TIME SENSITIVE: MASTER OF FINE ARTS CANDIDATES EXHIBITIONS
Time Sensitive: Master of Fine Arts Candidates Exhibitions A and B showcases the capstone projects of twelve Master of Fine Arts students from the University of Florida. The artists—Jacqueline Jeanette Adams, Delvin Caldwell, Michael Christopher, Peter Philip Gouge, Ye Ma (showing at the Libby Gallery), Elham Masoudi, Rachel McDonald, Melissa Laura Nunez, Victoria Kelsey Palombit, Franklin Andrew Ratliff, Fang-Yi Su, and Morgan Elizabeth Yacoe—present various theses reflecting the trajectory of their individual practices. The exhibition brings together a wide array of concepts, perspectives, and media (including photography, ceramics, painting, installation, video, sculpture, printmaking, and graphic design), coalescing into an exploration of mutability, impermanence, and change. To wit: Time.
Although Time Sensitive comprises unique works representing each artists’ distinctive practice, the show supports an overarching framework of joint contemplation. The thematic of time is complex and broad. The exhibition aims to echo this intricacy and breadth by surveying the tensions, contiguities, and linkages within the artists’ works. Collaborative deliberation encourages robust consideration of the artists’ specific works. Consequently, Time Sensitive is best thought of as threads of temporality weaving a meandering web across the gallery.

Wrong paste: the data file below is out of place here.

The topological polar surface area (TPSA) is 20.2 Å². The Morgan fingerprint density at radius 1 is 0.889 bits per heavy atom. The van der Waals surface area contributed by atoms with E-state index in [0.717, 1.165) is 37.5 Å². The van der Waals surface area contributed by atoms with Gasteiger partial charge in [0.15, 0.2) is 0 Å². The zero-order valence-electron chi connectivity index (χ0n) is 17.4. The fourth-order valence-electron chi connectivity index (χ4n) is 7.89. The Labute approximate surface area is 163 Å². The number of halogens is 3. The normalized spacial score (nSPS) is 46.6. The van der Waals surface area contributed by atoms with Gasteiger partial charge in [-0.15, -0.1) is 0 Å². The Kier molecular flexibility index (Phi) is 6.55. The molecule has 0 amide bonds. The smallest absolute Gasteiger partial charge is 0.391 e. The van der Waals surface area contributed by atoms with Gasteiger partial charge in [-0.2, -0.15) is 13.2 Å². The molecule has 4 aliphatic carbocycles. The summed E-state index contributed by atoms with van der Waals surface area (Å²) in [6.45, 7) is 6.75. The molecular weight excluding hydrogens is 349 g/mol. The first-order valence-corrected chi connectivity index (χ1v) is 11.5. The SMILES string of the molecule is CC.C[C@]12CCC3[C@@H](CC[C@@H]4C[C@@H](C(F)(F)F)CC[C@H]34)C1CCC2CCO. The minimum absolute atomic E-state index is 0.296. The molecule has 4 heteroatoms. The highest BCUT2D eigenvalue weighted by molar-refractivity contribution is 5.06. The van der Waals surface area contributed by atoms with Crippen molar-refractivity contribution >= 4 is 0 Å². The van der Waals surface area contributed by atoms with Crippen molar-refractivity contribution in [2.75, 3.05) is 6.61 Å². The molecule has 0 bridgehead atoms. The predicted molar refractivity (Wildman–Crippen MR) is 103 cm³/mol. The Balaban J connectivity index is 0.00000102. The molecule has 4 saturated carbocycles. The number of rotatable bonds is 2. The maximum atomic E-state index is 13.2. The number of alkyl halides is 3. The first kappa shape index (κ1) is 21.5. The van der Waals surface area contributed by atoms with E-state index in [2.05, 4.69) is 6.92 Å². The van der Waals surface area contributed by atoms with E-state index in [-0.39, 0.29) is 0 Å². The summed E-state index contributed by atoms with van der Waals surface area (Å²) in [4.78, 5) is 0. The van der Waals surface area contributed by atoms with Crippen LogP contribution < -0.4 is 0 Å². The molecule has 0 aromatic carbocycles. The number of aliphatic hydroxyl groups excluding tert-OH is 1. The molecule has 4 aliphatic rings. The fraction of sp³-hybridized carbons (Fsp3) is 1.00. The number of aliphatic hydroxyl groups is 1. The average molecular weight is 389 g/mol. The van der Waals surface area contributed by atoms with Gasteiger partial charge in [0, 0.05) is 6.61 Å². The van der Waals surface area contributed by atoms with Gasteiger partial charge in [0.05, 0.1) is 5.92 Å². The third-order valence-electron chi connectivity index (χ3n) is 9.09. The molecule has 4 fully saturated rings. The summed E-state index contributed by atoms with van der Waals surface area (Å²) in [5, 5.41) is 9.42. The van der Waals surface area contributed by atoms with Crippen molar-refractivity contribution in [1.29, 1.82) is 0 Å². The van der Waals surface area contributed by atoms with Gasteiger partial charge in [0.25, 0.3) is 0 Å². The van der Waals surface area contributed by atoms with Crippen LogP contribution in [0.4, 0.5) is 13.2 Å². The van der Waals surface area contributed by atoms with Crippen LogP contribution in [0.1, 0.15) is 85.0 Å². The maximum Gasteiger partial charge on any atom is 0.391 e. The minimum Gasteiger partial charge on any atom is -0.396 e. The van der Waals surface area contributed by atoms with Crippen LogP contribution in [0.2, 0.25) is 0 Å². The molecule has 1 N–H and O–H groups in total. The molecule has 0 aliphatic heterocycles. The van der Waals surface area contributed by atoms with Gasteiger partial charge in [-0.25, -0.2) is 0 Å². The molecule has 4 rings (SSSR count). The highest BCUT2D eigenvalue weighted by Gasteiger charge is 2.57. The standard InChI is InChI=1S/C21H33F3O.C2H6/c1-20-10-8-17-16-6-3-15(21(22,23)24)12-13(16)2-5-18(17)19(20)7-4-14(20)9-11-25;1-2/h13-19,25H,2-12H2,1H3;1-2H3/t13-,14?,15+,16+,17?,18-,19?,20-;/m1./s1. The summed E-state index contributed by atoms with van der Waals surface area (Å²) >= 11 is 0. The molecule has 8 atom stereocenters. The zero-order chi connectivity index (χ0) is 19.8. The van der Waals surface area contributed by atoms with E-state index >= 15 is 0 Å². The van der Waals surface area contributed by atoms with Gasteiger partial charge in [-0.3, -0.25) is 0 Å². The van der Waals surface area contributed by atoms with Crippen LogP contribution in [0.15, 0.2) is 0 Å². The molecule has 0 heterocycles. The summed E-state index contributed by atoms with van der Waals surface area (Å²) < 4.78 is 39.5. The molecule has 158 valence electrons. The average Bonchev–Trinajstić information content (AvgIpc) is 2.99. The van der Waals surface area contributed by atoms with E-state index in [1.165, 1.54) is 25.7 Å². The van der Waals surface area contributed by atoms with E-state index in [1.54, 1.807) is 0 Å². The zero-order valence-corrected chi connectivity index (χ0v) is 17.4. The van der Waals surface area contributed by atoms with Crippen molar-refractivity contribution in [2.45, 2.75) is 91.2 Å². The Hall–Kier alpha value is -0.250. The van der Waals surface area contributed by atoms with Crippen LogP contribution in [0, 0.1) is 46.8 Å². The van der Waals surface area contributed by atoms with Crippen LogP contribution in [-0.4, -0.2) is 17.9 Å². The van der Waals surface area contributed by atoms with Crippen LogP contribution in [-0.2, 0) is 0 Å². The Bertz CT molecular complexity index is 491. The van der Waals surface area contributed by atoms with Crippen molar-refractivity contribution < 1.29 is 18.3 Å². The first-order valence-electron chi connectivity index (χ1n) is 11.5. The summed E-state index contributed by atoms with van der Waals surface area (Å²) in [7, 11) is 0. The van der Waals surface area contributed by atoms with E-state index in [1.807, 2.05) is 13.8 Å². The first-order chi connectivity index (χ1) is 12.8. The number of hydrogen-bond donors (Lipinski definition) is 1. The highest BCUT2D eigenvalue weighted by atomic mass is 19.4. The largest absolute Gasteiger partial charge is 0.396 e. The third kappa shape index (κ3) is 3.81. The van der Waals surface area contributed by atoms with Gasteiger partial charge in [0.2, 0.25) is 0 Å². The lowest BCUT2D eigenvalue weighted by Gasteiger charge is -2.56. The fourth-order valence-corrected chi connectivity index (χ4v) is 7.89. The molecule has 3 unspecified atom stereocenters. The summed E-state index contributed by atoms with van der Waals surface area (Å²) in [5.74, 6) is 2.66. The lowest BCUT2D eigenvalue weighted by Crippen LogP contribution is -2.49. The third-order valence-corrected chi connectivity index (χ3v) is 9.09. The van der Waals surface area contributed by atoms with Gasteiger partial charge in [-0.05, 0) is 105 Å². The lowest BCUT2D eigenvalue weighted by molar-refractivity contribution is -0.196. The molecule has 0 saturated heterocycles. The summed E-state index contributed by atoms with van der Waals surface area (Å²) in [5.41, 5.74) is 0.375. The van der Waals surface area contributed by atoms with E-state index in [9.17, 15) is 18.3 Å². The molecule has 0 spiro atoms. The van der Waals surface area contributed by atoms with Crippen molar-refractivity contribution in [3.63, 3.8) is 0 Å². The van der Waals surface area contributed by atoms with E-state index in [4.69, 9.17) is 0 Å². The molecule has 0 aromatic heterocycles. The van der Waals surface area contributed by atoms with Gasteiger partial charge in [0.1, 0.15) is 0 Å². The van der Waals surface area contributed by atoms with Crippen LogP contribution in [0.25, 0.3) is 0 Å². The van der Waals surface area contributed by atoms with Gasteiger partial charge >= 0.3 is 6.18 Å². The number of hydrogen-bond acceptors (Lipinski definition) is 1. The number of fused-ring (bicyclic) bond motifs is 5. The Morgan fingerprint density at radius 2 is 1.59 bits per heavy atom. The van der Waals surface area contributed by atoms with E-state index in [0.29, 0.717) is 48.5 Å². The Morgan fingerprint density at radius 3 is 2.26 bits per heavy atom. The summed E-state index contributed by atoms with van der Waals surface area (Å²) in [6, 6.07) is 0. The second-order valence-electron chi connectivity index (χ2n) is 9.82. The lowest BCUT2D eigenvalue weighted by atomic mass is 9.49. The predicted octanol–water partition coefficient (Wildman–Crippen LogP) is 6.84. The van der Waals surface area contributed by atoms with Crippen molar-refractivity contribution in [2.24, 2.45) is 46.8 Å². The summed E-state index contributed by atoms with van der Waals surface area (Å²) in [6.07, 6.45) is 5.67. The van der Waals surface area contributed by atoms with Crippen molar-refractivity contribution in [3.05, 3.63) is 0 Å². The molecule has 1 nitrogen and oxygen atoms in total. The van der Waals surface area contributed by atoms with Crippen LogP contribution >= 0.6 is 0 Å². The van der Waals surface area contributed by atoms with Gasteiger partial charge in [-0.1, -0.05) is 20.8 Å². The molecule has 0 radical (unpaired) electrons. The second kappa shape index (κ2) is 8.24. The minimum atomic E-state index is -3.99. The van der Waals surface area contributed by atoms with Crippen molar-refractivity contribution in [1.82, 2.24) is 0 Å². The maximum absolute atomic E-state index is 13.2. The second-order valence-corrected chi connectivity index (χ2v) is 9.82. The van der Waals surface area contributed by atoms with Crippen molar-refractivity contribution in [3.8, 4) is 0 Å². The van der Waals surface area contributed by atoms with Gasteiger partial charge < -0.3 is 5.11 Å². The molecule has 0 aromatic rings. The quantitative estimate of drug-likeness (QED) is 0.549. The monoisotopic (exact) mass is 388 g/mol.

The exhibition considers and meditates upon fleeting moments, individual experiences, and communal change. The artists’ particular concerns are revealed by their divergent choices. In Time Sensitive, some artists explore intensely personal themes while others scrutinize measured subjects from afar. Throughout the projects, there are various cultural and international reference points. Investigations of modern-day societal and familial pressures, to medical advancement and mental health, to even the process of growth and decay are present. Despite the extensive scope, recurrent leitmotifs of transformation, variation, and the contemporary milieu are consistently probed. Accordingly, the exhibition is grounded by the artworks’ deep connections to the premise of time.
With eye towards augmenting meaning, the works are placed to further potential connotative interpretations. The juxtaposition of arranging the projects in careful proximity engenders the viewer to consider contemporaneity, memory, and ephemerality. The MFA projects take on significance by acting as interlocuters upon the gallery walls. Through the lens of interrelated curation, the artworks function in concert with one another to enhance the viewer’s experience. This organizational model promotes an appreciation for the whole, while highlighting individuality. Thus, this sui generis environment simultaneously preserves the artists’ distinct theses while building a central thematic structure.
Laura R. Colkitt, Assisting Curator
UF Art History Ph.D. candidate